Another potential biochemical marker widely reported in the OA literature is COMP. Serum COMP is a biochemical marker that has been used in numerous studies because of its ability to distinguish between healthy subjects and OA patients. Furthermore, in the case of COMP, possible prognostic capabilities have been observed (36). Although some studies reported conflicting results, a meta-analysis showed that these biochemical markers (i.e., COMP and CTX-II) could be effective for OA diagnosis and prognosis of progression and differentiation between healthy groups and individuals affected with OA (37). Variation in COMP levels seems more pronounced in SF samples, as compared to serum levels (36). In addition, levels of COMP in SF showed a strong correlation with OA severity, while only a weak inverse correlation to serum COMP levels was found, reinforcing that SF samples are strongly reflective of COMP as an OA biochemical marker (36). Levels of COMP in SF, specifically intact forms of the molecule, were found to be higher in OA patients than in those suffering from other articular disorders, like RA, reactive arthritis, or acute trauma (38). As such, intact COMP appears to better associate with slow progressing and chronic joint pathogenesis, rather than acute proteolytic processes that are associated with severe inflammation in other arthritides, which cause COMP degradation and cleavage. This also highlights the fact that neo-epitopes from the same protein could be generated in diverse manners and thus serve as indicators of various pathological mechanisms related to distinct diseases or disease subtypes (39). Such phenomena should be considered when designing OA analysis platforms, as appropriate antibody selection (with respect to targeted regions) could potentially be linked to better pathogenetic profile validation.

Biochemical Markers of Low-Grade Inflammation in OA

The most recent definition of OA describes it as disease characterized by low-grade inflammation, distinguishing it from other inflammatory joint diseases. Identification of biochemical markers of low-grade inflammation may identify subtypes of OA, thus contributing to the choice of treatment strategies, particularly with non-steroidal anti-inflammatory drugs, which currently remains among the primary options from the scarce choice of clinically relevant therapies for OA. Notable inflammation-related biochemical markers of OA include CRP, tumor necrosis factor-α (TNF-α), IL-6, and IL-1β, recurring in multiple study reports and systematic reviews (15, 22, 29). The concentrations of these biochemical markers are low, especially compared with other inflammatory diseases of the joint, with TNF-α, IL-6, and IL-1β levels detected at picogram-scale quantities (40), making it challenging to detect their fluctuations in the circulation. For example, CRP levels are consistently elevated in OA patients, with modest variations in its levels among various studies (41). CRP levels were shown to differ between OA patients and non-OA controls and correlated with symptoms of OA, such as pain and function loss; however, these were not found to reflect radiographic findings such as joint space narrowing and KL scores (41). Measurement of hsCRP is a routine laboratory test and the gold standard for evaluation of inflammation (15), making it a relatively translational and accessible transition to OA diagnosis. It is important to note that more attention should be given to known confounding factors of CRP such as body mass index (BMI), race, and gender when interpreting data (4244). Distinct from full-length CRP are fragments derived from CRP, such as CRPM, which are generated by endopeptidases, such as matrix metalloproteinases (MMPs), which are activated during OA. Indeed, CRPM has been evaluated in RA (45), axial spondyloarthritis (46), and OA (4749) as a marker of inflammation. The Rotterdam cohort study revealed for the first time that CRPM predicts the risk of OA progression independently of the established biochemical markers uCTX-II and COMP (50).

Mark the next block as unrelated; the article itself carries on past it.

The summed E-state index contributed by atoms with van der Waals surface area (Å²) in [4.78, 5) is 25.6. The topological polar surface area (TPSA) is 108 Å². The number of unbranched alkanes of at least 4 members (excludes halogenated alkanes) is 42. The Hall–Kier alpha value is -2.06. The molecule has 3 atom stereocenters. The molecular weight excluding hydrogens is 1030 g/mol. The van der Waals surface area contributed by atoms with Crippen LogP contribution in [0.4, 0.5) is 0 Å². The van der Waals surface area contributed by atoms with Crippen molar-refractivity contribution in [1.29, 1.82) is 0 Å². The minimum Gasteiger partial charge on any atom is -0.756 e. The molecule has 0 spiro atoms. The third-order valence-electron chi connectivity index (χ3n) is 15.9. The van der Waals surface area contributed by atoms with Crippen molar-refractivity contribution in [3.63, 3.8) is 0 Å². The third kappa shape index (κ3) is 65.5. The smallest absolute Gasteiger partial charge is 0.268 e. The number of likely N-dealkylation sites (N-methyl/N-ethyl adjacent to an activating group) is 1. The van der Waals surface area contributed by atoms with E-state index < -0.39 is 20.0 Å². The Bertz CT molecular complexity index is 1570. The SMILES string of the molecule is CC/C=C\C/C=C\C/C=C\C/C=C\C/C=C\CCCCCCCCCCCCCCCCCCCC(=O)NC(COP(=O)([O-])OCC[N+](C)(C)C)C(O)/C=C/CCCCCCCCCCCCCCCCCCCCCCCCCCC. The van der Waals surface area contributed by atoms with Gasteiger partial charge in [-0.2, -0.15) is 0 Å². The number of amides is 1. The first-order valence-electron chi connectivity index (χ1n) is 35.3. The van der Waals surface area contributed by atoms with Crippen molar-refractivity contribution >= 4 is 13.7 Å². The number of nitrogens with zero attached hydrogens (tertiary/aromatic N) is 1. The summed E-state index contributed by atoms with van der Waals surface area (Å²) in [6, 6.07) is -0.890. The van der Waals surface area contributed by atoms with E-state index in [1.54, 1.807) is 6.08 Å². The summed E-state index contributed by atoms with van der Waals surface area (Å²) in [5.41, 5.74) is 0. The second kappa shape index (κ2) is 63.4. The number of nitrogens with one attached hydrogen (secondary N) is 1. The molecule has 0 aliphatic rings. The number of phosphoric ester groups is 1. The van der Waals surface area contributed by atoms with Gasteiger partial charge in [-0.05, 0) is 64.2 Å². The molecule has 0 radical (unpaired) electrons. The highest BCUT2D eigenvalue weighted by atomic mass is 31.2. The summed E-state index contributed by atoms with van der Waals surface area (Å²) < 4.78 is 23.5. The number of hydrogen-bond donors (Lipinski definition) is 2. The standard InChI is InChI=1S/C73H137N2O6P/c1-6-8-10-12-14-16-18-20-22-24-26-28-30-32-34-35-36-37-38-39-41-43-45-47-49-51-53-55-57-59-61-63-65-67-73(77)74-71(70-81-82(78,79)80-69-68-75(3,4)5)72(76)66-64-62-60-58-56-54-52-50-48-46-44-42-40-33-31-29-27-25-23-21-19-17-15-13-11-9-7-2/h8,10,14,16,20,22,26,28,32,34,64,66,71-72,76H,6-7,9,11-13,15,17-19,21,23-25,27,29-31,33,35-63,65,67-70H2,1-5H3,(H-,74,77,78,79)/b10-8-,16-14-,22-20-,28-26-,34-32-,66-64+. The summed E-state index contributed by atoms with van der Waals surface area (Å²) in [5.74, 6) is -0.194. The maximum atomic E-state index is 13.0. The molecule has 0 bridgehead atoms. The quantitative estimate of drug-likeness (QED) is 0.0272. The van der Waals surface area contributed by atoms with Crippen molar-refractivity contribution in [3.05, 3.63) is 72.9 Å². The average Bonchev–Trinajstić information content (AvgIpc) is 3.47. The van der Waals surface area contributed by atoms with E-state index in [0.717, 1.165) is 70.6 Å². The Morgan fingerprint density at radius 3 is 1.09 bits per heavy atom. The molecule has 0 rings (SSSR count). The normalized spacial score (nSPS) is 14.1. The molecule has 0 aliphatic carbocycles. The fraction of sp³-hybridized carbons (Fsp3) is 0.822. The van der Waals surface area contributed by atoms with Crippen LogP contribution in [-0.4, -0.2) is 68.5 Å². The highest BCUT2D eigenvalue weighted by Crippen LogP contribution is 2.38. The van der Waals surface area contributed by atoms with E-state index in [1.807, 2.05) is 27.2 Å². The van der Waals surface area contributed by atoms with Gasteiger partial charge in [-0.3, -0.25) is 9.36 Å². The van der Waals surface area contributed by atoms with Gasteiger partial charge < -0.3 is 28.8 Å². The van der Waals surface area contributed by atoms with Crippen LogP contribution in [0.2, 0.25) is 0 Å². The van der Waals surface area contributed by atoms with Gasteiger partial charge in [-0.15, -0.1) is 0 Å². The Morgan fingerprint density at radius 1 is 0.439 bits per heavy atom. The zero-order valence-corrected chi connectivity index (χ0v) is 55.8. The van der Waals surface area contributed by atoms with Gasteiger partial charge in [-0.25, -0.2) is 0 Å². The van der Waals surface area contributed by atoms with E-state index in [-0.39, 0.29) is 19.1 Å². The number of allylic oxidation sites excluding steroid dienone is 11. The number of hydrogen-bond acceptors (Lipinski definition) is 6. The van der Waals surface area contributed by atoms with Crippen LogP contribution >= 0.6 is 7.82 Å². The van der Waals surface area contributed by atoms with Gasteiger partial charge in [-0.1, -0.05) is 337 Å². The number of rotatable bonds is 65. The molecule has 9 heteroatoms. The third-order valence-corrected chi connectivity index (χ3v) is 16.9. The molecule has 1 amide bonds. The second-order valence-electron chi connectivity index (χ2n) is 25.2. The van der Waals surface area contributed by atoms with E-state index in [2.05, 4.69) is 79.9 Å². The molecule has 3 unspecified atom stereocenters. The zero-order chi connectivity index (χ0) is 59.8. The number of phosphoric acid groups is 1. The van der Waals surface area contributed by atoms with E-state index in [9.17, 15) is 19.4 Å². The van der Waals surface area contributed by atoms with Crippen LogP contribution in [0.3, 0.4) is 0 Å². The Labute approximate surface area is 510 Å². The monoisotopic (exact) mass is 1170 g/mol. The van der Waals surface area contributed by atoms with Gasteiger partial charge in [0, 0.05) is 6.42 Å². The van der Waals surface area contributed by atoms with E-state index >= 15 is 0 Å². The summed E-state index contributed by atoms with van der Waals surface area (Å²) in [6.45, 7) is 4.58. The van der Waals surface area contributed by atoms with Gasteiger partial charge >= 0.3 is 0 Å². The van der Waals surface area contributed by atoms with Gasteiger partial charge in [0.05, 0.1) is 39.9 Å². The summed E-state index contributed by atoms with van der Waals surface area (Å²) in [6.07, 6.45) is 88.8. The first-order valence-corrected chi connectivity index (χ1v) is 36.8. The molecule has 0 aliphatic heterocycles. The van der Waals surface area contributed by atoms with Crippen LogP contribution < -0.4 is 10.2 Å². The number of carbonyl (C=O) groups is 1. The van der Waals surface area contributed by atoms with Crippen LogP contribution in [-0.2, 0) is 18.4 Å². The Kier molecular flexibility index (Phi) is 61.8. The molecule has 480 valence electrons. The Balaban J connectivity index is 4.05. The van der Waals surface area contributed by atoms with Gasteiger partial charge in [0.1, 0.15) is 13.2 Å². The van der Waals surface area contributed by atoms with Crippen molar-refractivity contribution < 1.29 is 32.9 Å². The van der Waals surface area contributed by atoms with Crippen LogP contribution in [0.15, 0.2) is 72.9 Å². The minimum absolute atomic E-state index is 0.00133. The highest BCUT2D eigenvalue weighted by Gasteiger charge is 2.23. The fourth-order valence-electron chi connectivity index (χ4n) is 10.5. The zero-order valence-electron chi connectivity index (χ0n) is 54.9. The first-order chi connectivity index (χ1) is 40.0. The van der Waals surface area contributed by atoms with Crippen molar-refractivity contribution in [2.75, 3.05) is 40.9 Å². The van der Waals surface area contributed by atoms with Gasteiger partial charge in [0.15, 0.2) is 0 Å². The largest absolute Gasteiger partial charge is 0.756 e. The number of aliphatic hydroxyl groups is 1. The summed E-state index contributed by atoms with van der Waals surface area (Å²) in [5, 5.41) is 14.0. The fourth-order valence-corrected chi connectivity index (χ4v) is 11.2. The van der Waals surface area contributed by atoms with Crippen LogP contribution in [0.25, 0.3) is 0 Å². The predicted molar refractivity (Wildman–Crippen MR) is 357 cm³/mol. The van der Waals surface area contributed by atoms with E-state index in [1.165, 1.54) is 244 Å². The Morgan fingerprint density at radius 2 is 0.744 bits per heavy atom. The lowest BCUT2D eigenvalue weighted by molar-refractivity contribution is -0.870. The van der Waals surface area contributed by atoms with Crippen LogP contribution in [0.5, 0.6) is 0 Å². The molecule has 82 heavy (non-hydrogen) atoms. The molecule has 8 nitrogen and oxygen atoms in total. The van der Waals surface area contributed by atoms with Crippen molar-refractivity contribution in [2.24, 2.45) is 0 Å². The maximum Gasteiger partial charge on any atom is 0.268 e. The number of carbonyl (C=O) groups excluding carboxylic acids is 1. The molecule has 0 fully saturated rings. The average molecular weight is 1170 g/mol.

Elevated levels of IL-1β, IL-5, IL-6, IL-10, IL-13, and TNF-α have been observed in the plasma of patients with knee OA, as compared to SF samples showing unchanged levels (27). Authors of the study attribute either the fluctuation in cytokines in the circulation to the systemic nature of OA or the enhanced permeability of the synovial membrane (40). Similarly, serum TNF-α concentrations were shown to be predictive for radiographic knee OA progression (41) and together with IL-6, were indicative of cartilage loss and joint space narrowing (51). On the other hand, increased SF IL-6, IL-8, and TNF-α levels were associated with pain during movement, while only TNF-α correlated with pain at rest (34).

The selection of inflammatory biochemical markers for OA assessment remains challenging and inconsistent and depends on the purpose, hypothesis, and concept of each study. As there is no consensus on the parameters for the evaluation of low-grade inflammatory activity in OA, a combination of inflammatory and cartilage turnover biochemical markers, in addition to imaging biomarkers, may be the best choice to characterize OA (see section Choice of the Reference Method for Biochemical Marker Detection).

Emerging Exploratory and Investigative Biochemical Markers of OA: From Mice to Large Animal Models of OA

As previously stated, there is a lack of novel biochemical markers to predict OA clinical status. Moreover, fewer biochemical marker candidates enable clinical decision making about the efficacy of various therapies. The current situation requires pairing between investigative knowledge regarding the disease pathogenesis and the utility of this knowledge to develop novel biochemical markers and therapies.